Designed by first year MFA Products of Design student Xumeng Mou, Lollytemp makes doctors' visits and hospital stays less intimidating for children, and makes the process of taking someone's temperature pretty sweet. 

The lollypop is made up of two ingredients. The center disk is a typical flavored candy, and around the outside edge are six unique chocolate dots—each containing chocolate with a different melting point. Users suck on the lollypop for 30 seconds, and then remove it. Doctors, parents, and patients can then take the temperature reading simply by seeing what chocolate has melted, and looking at the corresponding number adjacent to it! Afterwards, of course, people can pop the lollypop back in their mouths and enjoy the treat.


“It's ironic that many doctors give kids a lollypop after their visit—so 'candy & healthcare' are tied in our folklore." Xumeng offers, "But with LollyTemp, there's a reason to give it at the beginning of the visit!"


After creating the first model, Xumeng rearranged the chocolate dots from a "cooler" green and blue to a "hotter" red, using color to logically help indicate the temperature range from normal body temperature to a fever. Lollypops would be available in both Fahrenheit and Celsius scales.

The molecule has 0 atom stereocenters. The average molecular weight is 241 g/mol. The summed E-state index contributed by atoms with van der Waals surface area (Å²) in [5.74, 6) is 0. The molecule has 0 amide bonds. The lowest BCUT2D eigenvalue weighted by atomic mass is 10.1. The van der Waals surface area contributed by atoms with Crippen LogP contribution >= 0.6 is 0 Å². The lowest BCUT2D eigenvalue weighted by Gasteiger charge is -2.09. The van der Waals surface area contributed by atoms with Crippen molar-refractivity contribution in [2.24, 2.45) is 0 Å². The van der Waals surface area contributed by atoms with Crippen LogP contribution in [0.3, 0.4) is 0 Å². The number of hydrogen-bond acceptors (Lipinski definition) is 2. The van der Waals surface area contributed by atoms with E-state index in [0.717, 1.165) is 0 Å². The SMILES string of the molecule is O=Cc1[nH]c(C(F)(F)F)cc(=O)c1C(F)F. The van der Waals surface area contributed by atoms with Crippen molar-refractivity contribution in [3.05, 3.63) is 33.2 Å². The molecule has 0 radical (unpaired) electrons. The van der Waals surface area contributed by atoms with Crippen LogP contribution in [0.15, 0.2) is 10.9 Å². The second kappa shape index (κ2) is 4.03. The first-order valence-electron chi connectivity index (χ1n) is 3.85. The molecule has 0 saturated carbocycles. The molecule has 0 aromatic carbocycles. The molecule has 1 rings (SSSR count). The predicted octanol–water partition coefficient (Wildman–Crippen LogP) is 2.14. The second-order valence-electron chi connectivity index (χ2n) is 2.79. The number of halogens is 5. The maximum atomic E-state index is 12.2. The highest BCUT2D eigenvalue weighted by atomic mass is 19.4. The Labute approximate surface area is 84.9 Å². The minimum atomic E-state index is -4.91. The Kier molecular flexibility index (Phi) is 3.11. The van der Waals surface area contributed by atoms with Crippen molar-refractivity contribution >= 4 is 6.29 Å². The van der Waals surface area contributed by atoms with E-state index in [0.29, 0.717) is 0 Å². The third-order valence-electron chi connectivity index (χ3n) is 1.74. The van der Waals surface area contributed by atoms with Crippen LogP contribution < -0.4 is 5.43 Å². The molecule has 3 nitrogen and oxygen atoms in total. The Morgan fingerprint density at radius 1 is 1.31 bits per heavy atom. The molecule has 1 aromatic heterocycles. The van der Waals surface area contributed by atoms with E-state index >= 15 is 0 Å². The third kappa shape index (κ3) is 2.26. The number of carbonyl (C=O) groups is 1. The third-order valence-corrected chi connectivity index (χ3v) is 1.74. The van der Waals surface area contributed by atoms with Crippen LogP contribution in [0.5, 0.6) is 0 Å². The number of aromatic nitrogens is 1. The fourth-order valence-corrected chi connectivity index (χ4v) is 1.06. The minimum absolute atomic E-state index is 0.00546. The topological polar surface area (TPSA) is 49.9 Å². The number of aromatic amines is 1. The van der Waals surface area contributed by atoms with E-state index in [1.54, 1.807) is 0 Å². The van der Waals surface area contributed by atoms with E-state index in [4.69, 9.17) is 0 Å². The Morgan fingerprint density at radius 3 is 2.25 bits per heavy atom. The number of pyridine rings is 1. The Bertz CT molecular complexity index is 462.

LollyTemp is positioned to change many children’s attitude towards taking their temperature, and may even create possibilities beyond that. For women who plan to have babies and are struggle with taking their temperature every morning, LolliTemp can help form a (delicious) daily habit. Xumeng is exploring other applications for the product as well.

Beyond the doctor's office, candy stores and drugstores are perfect retail fits, and the packaging below sensitively straddles the line between fun and functional—not too clinical, but with just enough delight. Multi-packs would contain dozens of LollyTemps with assorted center flavors.

“For centuries people have been working on the melting temperature of chocolate—just to create a better mouthfeel," comments Xumeng. "But I wanted something more than that. Chocolate seemed the perfect—albeit ironic—indicator of health in this application.”

Yes, but you might want to be sure that you don't take your temperature that often!